Land & Environmental Section :: Page 16

  • Land trust guest speaker advises sustainable farming

    David Montgomery

    Professor and author David Montgomery thinks everyone should be concerned about where their food comes from and how its grown. In his presentation for the Tecumseh Land Trust’s “Stories of People and the Land” series on Tuesday night, the soil expert urged no-till, organic farming practices that preserve local agricultural soils rather than deplete them.

  • Youth give back to their Glen Helen

    Gently holding Amos before a group of area church youth who stopped by Trailside unexpectedly on Saturday, Joe Plumer explained what Glen Helen’s box turtle likes to eat and how to bathe him in warm water. Plumer has helped pioneer a new program at the Glen utilizing youth and an adult mentor as docents for the Glen. Volunteer Deborah Dillon, holding vitamins for Amos, has worked with Plumer for two years. (photo by Lauren Heaton)

    Glen Helen volunteer Deborah Dillon didn’t much care for snakes when she started welcoming visitors at Trailside Museum five years ago. But then Joe Plumer, who was 9 at the time and passionate about amphibians, opened her eyes to the fascinating lives that snakes of all kinds lead.

  • Birding by ear, Glen tallies 80 species

    A great horned own perched in the cavity of a sycamore along the river in the south Glen about two weeks ago, waiting like the mice it hunts for spring to warm all creatures out of their hovels. (photo by Patricia Perry)

    Though the whipping, chilly wind didn’t feel like early May, the birds of Glen Helen puffed out their down and went ahead and sang anyway for the fourth annual Make It Count for the Birds fundraiser bird count on Saturday.

  • Clifton Gorge finds local friends

    Cedarville resident Matthew McNelly, left, is partnering with several residents in Yellow Springs to start the Friends of Clifton Gorge to support Southwest District Preserve Manager Shannon Hoffer to protect the gorge during a time of steep state budget cuts.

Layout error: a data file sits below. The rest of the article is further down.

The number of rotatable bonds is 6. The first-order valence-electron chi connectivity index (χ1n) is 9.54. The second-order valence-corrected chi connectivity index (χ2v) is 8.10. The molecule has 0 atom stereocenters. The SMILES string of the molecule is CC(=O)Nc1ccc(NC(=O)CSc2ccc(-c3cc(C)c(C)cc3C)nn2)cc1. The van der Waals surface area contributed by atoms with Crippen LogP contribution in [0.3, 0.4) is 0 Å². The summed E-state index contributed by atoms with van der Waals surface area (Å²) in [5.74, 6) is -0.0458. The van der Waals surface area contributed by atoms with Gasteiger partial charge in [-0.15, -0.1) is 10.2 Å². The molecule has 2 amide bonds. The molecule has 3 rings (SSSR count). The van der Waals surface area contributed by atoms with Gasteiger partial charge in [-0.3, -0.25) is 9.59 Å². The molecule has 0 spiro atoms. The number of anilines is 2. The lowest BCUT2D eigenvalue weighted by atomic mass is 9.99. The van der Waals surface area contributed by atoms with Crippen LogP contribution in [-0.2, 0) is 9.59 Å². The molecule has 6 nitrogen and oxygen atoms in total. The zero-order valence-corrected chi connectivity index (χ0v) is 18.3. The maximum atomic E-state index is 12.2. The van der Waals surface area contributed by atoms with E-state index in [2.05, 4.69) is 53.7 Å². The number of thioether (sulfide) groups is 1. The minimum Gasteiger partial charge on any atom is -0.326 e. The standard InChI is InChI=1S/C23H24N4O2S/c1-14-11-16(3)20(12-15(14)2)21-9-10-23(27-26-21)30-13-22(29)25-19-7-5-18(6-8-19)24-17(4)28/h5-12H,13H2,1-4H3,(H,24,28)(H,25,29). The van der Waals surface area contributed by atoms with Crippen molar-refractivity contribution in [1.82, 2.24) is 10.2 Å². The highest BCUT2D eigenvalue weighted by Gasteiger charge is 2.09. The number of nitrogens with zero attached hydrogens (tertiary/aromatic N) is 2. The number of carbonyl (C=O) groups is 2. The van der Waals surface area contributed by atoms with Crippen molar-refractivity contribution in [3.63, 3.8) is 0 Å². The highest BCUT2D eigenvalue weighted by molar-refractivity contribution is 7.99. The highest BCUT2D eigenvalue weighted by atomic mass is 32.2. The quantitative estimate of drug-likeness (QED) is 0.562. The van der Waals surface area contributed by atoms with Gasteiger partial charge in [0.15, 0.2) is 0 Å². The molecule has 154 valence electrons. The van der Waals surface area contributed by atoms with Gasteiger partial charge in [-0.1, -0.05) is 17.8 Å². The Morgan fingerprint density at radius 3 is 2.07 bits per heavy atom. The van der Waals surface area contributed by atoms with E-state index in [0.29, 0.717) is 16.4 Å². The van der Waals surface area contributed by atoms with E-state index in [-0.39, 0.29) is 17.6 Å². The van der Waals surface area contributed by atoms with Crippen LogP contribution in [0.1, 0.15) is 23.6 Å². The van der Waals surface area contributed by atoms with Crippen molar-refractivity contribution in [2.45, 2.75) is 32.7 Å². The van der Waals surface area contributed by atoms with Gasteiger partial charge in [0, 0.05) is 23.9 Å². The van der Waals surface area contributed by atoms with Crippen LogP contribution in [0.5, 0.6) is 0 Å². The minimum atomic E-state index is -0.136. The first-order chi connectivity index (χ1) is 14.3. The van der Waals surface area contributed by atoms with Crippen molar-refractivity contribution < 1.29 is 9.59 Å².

Down in the Clifton Gorge on a sunny Friday last month, the snow trillium matted the ridges sloping into the canyon, drawing area hikers eager to enjoy the first breath of spring. And though it was his day off, Southwest District Preserve Manager Shannon Hoffer was out on the trails too, educating visitors about the importance of staying on the path…

  • Green Fair activates bodies, minds and electrodes

    Chays Robinson, Dayton, tried out the STEM School's Energy Bike at Saturday's Green Fair. (Photo by Lauren Heaton)

    The second annual Green Fair on Saturday, April 24, attracted about 200 to 250 people who came to the Glen Helen Building to see, touch and learn about environmental consciousness. About 25 booths, including seed start planting, aluminum can crushing, recycled newspaper hat making and snake charming, engaged participants with interactive educational displays. The event […]

  • No dog park at Ellis Park

    Ellis Park, the home of what many villagers consider a bird sanctuary and nature preserve, will not be the site of a dog park after all, following the April 19 Village Council meeting. At the meeting Council members voted to rescind the March vote that okayed Ellis as the dog park location, as had been proposed by two Yellow Springs High School seniors.

  • YSI receives Third Frontier grant

    YSI Incorporated is one of six statewide projects recently funded by the Ohio Department of Development’s Third Frontier grant, which seeks to spur economic development in Ohio, YSI leaders found out recently.

  • Antioch Underground

    Drilling on the front lawn of the Antioch College to determine the feasibility of using geothermal heating

    On Friday, April 9, employees of Crabtree Drilling of Springfield and Eaton Drilling of West Liberty drilled 300 feet down on the front lawn of the Antioch College campus in a first step toward determining the feasibility of using geothermal heating on campus. (Click on the headline to read more)

  • Neighborhood gardens grow community, savings

    Neighborhood gardens — shared plots for gardening with others near and within neighborhoods on Village-owned land — are new to Yellow Springs, and may be growing on land near you this year.

  • Green space funds go to Jacoby farm preservation

    At their March 1 meeting, members of Yellow Springs Village Council unanimously approved contributing to the preservation of two farm properties, one of which includes the headwaters of the Jacoby Creek and is the first farm preserved within the Jacoby greenbelt.

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